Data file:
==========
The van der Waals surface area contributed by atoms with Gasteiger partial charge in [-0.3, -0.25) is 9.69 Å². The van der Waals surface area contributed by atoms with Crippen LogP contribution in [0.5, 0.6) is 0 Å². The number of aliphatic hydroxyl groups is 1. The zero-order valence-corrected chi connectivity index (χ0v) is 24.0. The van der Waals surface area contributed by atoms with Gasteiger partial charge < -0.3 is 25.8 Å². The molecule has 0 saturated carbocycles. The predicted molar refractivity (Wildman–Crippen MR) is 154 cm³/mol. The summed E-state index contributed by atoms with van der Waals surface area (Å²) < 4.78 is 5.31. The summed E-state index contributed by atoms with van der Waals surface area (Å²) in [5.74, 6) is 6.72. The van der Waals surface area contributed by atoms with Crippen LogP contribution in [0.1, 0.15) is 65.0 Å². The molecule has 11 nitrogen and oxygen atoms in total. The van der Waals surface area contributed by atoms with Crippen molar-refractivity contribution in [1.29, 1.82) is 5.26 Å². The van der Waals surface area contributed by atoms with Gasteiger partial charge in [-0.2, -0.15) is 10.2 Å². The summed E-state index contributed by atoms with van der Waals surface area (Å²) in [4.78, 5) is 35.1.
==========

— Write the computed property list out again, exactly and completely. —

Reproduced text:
The van der Waals surface area contributed by atoms with Gasteiger partial charge in [-0.3, -0.25) is 9.69 Å². The van der Waals surface area contributed by atoms with Crippen LogP contribution in [0.5, 0.6) is 0 Å². The number of aliphatic hydroxyl groups is 1. The zero-order valence-corrected chi connectivity index (χ0v) is 24.0. The van der Waals surface area contributed by atoms with Gasteiger partial charge < -0.3 is 25.8 Å². The molecule has 0 saturated carbocycles. The predicted molar refractivity (Wildman–Crippen MR) is 154 cm³/mol. The summed E-state index contributed by atoms with van der Waals surface area (Å²) < 4.78 is 5.31. The summed E-state index contributed by atoms with van der Waals surface area (Å²) in [5.74, 6) is 6.72. The van der Waals surface area contributed by atoms with Crippen LogP contribution in [0.1, 0.15) is 65.0 Å². The molecule has 11 nitrogen and oxygen atoms in total. The van der Waals surface area contributed by atoms with Crippen molar-refractivity contribution in [1.29, 1.82) is 5.26 Å². The van der Waals surface area contributed by atoms with Gasteiger partial charge in [-0.2, -0.15) is 10.2 Å². The summed E-state index contributed by atoms with van der Waals surface area (Å²) in [4.78, 5) is 35.1.